Queen cups

August 4, 2013

I took a moment this week to head over to my third hive. I had not visited it in a couple of weeks. When I arrived I could not believe my eyes. I opened the hive and discovered that the population had boomed!!! The hive was crowded.  At 1 pm in the afternoon, most of the bees were still foraging away from the hive. This was when those bees were not home. I could only imagine the lack of space when they returned for the evening. I needed to intervene. I did a thorough inspection. and was surprised to find multiple queen cups

Everything looked fantastic!  The queen was easy to find-she has a red dot on her. The brood looked great and the honey stores were good. They were just running out of room and a bit cranky because of crowding. I had already placed one honey super on the hive and decided to place another on top. This was like adding another floor to their bee high rise. With the extra space, they have more room plus busy work with new foundation to build out. I did find two empty queen cups. I removed them.

In my research, I have learned that most hives keep a couple of queen cups ready for use-just in case they need to requeen the hive.  However, it is not uncommon to find queen cups when the hive is getting ready to swarm. Queen cups are usually found at the lower portion of a frame. They look like dangling peanuts off the frame and have openings on the bottom. So, regardless of why they were there, I just removed them. It will not harm the hive.  Now with the extra space, if they were going to swarm, hopefully they will change their mind.

Photo Credit: Tilly’s Nest


Author/Blogger/Freelancer-Sharing adventures with backyard chickens, beekeeping, gardening, crafting, cooking and more.



9 thoughts on “Queen cups”

  1. I am learning so much about how interesting bee-keeping is – I never knew 🙂
    As an aside, can you tell us about the ring you were wearing in the picture – is it a symbol or text that's engraved? Sorry to be nosey, it just caught my eye in the picture on FB.

    • Thanks! Oh MaryJane, you are too sweet! It is called a LOVE ring that my husband presented to me in the Caribbean for our 10th wedding anniversary. I wear it on my right hand ring finger all the time.

  2. I still can't believe how brave you are. I'm 100% better with bees and love the thought of a hive but I'm just not that brave lol. The word 'swarm' just has me running for the hills lmao. Plus I don't like honey so I guess there's no incentive but I do provide bee hotels for any bee during winter.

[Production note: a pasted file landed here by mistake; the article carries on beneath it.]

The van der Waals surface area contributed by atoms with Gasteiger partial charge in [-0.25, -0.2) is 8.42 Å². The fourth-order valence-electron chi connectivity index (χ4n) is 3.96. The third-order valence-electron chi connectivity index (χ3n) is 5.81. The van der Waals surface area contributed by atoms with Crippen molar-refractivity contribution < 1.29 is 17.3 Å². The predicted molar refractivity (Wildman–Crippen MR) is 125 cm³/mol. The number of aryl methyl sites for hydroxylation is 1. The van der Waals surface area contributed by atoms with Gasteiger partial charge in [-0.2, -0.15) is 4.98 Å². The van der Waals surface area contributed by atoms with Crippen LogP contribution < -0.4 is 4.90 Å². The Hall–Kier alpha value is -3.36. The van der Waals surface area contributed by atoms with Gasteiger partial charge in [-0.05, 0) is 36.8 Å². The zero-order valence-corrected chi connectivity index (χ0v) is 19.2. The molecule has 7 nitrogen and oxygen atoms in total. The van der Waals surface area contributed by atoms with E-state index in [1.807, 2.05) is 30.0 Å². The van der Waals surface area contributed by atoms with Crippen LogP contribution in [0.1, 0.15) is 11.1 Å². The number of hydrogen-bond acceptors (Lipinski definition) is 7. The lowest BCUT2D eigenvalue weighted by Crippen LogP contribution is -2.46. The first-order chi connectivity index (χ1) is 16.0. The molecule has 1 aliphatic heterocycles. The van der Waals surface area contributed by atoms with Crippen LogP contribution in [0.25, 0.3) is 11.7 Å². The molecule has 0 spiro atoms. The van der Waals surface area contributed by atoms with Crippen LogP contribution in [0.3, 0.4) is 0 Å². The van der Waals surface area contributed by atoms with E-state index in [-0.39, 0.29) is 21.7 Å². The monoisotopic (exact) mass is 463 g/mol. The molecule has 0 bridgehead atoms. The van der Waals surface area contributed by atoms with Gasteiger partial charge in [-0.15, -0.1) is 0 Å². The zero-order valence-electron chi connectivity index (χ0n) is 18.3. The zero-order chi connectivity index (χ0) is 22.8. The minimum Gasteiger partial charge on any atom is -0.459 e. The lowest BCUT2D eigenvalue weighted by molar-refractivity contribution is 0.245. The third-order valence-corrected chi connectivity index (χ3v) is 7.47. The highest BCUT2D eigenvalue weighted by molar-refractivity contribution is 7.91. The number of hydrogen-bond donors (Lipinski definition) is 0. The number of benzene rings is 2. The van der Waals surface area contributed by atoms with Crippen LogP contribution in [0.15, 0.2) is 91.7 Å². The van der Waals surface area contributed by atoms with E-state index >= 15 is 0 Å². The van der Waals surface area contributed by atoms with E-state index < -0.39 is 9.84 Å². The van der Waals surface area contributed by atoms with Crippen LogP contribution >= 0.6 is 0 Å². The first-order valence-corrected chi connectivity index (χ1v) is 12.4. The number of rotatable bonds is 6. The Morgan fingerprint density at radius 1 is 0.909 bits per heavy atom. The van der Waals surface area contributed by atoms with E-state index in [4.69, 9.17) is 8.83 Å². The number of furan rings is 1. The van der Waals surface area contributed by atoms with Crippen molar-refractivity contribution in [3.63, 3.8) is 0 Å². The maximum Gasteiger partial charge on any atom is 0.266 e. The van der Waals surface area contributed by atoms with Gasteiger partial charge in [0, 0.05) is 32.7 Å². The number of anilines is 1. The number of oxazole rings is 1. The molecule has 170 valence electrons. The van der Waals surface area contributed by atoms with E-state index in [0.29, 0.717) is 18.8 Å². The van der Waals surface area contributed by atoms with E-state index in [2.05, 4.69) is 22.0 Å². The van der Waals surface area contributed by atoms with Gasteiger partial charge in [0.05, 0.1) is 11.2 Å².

Love hearing about your hive experiences though, very interesting.
    What does that queen cup do though?

    • Queen cups are the places where the hive can make a new queen. Instead of them growing up in a regular cell, they grow up in the queen cups. The first queen to hatch will sting the other baby queens yet to emerge from their cups. If two hatch simultaneously, they will battle to the death of one.

  3. I find bees fascinating. I know very little, but enjoy NGO and Nature programs learning about all kinds of animals and insects. Not a fan of spiders though. I have been known to scream when one lands on me! 🙁 If I were younger, and less strapped for funds, I might try a hive. I do try to have flowers in the yard to attract bees and butterflies though. Hubby and I raise backyard chickens and are breeding Lavender Orpingtons and French Black Copper Marans to help supplement our SSA. I find your blog very informative and easy to follow. Thank you.

  4. That's fascinating! I can't wait until we can move to the country and get bees! Right now we have no spots in the yard that aren't occupied by rabbits, chickens, or crazy dogs, so until we move I'll just have to live and learn vicariously through you! 🙂

  5. I plan to try the pumpkin/squash/cucumber worming method! Thanks for the info!

    K at Tonga Ridge Acres

    P.S. I will also checkout the Tilly page on Facebook and ordered the posts sent to my email…that's 3 entries I think for the necklace drawing! 🙂 Thanks!


Leave a Comment

About me

Sharing an inspired life from the New England seaside. Chickens, Bees, Gardens, Art and Yummy Goodness.